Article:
There was an increase in the number of landlords reporting growth in tenant demand in the third quarter of the year.
Paragon’s latest PRS Trends Report for Q3 2019 found that 29% of all landlords witnessed an increase in demand from tenants in the last quarter, which is the highest proportion in almost a year and the first consecutive quarter of growth since Q4 2017.
The research also revealed that portfolio landlords continue to drive an increase in portfolio size and value, with the overall average portfolio now at 13.2 properties and worth £1.82m – the second consecutive, record average value.
But despite a more optimistic demand outlook, many landlords continue to adopt a cautious approach to their investments, with average gearing remaining historically low at 33% loan-to-value and mortgage payments as a proportion of rent unchanged in Q3 2019 at 25%.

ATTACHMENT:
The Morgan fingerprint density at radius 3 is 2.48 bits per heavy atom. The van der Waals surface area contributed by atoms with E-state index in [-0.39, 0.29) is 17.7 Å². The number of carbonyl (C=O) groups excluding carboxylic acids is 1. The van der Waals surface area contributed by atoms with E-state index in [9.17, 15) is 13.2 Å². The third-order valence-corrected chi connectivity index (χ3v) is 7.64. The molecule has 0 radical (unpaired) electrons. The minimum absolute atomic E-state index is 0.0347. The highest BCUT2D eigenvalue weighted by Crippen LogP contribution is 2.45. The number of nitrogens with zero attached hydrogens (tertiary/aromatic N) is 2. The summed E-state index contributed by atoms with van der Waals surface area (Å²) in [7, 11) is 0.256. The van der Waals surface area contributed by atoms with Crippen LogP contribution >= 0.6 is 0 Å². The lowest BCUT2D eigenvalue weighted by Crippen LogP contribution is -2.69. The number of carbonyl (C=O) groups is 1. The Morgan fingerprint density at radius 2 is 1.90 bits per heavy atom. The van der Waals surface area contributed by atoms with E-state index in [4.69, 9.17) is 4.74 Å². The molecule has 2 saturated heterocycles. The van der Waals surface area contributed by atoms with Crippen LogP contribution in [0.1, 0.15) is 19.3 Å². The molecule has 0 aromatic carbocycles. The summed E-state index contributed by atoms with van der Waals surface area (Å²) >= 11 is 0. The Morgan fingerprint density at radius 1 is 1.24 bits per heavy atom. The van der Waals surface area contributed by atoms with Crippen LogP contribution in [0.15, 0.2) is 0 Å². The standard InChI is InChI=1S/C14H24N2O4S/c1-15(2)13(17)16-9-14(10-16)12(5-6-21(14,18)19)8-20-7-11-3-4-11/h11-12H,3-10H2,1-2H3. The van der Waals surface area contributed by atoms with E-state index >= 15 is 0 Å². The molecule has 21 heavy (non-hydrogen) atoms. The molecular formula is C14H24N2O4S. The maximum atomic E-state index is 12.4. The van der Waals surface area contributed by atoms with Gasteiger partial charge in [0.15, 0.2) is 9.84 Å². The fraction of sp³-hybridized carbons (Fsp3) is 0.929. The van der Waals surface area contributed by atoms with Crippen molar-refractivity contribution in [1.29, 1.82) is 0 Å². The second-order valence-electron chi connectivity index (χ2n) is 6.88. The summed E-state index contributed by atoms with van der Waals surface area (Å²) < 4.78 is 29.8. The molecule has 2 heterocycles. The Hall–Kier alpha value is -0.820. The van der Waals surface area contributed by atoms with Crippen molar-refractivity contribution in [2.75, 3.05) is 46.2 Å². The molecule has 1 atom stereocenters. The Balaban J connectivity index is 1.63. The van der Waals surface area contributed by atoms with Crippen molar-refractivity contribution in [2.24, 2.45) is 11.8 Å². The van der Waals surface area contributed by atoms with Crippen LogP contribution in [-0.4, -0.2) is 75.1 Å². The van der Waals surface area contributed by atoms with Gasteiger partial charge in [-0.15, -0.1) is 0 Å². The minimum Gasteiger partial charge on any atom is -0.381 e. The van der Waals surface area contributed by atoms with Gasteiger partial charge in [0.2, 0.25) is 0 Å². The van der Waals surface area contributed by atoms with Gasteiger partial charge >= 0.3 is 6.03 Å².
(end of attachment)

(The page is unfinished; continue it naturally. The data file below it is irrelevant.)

Landlord optimism remains historically low and now sits at 11%, down from 13% in the previous quarter.
This extends what is now a long-term downward trend in optimism since the record high of 41%, recorded in Q1 2014, shortly before the government announced its plans to change the way landlords are taxed, increased stamp duty on second homes, and held the EU Referendum.
John Heron, director of mortgages at Paragon, commented: “A clearer picture is starting to emerge of the impact that multiple government and regulatory interventions are having on the PRS.
“In broad terms, landlords have been buying fewer properties and selling more at a time when there has been a resurgence in tenant demand. RICS reported a similar trend in their August residential survey and it is widely anticipated that this will lead to reduced choice and higher rents for tenants. This is probably not the outcome that policy makers were looking for.”
Want to comment on this story? If so...if any post is considered to victimise, harass, degrade or intimidate an individual or group of individuals on any basis, then the post may be deleted and the individual immediately banned from posting in future.